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Category Archives: cross cultural exchange

Summer Reading Club 2012/13 – Untangled Tales is choc full of holiday awesomeness

The Untangled Tales website is the best  of the Summer Reading sites. Going over the site, was like being in one of the famous ‘But WAIT, there’s more!’ advertisements! At every click of the mouse, there was more and all of it FREE! There is something here for children of all ages [preschool, primary, secondary], for their parents, teachers and librarians. The site is gorgeous [literally] to look at, easy to navigate, entertaining in content and layout and engagingly informative!

The Celebrity Corner  questions brought out the creative quirkiness of authors and illustrators in a very entertaining way and featured a very diverse group of creatives!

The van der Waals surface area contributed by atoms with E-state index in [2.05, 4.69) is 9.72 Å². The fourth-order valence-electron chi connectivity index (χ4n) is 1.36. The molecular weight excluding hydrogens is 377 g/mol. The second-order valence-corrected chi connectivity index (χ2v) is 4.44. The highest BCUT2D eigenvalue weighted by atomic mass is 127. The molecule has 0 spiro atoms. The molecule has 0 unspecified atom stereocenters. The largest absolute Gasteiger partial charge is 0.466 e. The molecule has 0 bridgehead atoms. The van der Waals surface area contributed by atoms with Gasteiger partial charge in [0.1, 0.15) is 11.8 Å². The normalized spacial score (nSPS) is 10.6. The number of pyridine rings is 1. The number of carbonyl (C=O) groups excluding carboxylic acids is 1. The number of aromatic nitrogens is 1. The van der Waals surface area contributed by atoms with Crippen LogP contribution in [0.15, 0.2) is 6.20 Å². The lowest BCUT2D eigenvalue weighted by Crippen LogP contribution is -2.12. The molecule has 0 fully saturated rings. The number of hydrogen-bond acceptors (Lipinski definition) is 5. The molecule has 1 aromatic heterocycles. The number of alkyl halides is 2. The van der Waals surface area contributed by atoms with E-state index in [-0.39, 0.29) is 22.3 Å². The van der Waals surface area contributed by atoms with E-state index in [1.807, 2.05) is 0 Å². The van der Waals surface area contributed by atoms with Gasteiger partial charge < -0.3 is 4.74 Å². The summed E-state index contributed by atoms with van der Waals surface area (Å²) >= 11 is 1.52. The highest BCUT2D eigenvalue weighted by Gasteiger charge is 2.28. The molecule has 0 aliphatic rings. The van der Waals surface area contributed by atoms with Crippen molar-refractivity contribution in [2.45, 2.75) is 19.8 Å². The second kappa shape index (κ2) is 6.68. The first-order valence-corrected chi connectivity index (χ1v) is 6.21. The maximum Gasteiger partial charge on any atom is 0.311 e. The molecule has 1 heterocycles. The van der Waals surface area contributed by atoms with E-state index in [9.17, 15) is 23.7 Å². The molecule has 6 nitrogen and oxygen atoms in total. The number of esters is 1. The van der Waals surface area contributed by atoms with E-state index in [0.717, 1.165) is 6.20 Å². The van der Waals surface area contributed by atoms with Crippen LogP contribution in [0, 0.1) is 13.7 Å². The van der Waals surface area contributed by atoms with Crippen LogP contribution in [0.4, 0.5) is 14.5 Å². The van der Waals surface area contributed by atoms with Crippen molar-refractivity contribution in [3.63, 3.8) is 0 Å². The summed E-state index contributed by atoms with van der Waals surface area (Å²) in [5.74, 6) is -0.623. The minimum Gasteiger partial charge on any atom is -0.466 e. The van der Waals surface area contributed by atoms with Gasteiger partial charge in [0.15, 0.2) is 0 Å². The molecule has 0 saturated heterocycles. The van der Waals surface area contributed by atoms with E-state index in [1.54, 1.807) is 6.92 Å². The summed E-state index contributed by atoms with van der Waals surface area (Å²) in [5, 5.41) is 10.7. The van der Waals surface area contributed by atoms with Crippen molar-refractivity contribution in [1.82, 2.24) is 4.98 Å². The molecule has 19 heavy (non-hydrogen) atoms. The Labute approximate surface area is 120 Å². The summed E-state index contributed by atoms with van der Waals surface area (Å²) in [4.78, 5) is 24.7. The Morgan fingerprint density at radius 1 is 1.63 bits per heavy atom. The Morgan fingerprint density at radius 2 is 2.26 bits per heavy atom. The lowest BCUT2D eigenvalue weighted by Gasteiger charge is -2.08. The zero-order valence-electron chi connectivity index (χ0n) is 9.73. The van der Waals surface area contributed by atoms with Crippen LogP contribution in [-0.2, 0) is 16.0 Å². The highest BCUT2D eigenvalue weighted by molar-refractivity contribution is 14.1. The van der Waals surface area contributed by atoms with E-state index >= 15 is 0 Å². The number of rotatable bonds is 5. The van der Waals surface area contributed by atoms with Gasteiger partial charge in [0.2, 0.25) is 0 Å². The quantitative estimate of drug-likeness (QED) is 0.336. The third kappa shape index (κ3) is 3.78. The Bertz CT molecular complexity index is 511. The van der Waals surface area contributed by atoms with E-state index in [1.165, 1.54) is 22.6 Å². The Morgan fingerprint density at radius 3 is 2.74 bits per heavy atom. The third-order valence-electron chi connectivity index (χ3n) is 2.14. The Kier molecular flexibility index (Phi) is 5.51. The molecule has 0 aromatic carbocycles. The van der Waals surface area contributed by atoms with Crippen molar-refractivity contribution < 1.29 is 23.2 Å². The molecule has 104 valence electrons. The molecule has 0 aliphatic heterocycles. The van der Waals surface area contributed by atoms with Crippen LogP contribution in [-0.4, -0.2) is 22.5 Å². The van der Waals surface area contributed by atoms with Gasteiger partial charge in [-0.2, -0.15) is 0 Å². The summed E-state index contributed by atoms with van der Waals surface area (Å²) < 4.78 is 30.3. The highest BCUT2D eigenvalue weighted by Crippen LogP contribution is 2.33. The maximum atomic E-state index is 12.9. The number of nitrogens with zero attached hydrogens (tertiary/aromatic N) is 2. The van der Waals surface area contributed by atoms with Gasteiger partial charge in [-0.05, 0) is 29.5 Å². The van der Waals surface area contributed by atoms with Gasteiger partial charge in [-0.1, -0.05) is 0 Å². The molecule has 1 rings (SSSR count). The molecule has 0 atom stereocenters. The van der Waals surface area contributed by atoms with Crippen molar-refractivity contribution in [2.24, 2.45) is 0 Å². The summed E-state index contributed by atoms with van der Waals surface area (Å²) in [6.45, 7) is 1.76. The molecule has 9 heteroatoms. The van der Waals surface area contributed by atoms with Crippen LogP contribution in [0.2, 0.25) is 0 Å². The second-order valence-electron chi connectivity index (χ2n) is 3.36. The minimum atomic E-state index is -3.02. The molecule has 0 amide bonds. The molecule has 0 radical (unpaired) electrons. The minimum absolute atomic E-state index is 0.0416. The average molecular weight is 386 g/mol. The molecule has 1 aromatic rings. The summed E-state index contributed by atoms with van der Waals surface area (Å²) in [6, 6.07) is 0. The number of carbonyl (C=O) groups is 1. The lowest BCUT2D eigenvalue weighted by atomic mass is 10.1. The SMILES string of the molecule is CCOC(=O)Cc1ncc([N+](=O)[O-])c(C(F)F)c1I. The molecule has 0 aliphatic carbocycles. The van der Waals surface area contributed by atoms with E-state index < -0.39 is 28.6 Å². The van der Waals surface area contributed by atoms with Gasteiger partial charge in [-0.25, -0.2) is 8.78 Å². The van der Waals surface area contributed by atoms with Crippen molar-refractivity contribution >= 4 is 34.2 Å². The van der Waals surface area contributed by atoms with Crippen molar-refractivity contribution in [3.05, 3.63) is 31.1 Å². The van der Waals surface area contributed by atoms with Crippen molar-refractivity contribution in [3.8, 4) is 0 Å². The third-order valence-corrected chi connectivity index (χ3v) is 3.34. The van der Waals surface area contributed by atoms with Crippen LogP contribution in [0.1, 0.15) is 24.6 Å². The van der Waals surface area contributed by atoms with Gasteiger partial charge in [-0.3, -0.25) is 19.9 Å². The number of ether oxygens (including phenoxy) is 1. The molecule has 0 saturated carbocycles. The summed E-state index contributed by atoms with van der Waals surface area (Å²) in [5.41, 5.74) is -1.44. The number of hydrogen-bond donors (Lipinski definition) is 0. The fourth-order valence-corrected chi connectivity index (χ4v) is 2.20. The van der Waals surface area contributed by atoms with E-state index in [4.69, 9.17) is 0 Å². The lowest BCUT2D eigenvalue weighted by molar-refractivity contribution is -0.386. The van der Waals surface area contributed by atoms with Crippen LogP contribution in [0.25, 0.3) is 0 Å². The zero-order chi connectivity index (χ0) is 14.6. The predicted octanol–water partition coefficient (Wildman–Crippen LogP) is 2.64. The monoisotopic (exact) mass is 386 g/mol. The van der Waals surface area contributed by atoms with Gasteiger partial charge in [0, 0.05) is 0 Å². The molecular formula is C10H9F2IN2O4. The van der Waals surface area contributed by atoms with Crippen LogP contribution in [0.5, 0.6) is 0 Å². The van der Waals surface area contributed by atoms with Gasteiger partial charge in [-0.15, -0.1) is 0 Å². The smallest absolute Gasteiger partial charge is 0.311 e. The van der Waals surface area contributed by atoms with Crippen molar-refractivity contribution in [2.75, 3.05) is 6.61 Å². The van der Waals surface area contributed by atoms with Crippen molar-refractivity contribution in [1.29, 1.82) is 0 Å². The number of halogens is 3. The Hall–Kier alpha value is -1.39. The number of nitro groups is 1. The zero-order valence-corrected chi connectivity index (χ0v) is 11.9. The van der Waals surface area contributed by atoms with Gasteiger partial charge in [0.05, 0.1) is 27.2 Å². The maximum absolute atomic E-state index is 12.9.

The Untangled Tales game is a blast – great fun! It challenges memory and  prods research capabilities and informs about other cultures, their customs and attitudes as reflected in their  fairytales and legends.

Image

Check out the  side tabs and their drop down menus – there is heaps and heaps of  fun activity, fantastic tales, playful poetry and fanciful stories, arty opportunities, creative competitions in writing and art activities and painless learning along the way!!

I’m thrilled to be part of this  year’s Summer Reading Club. I’m in Celebrity Corner with Kerry Brown, Christian Bocquee [with whom I am collaborating in our own Fractured Fairytales collection], Terry Denton, Lucia Masciullo and numbers of other wonderfully creative folk!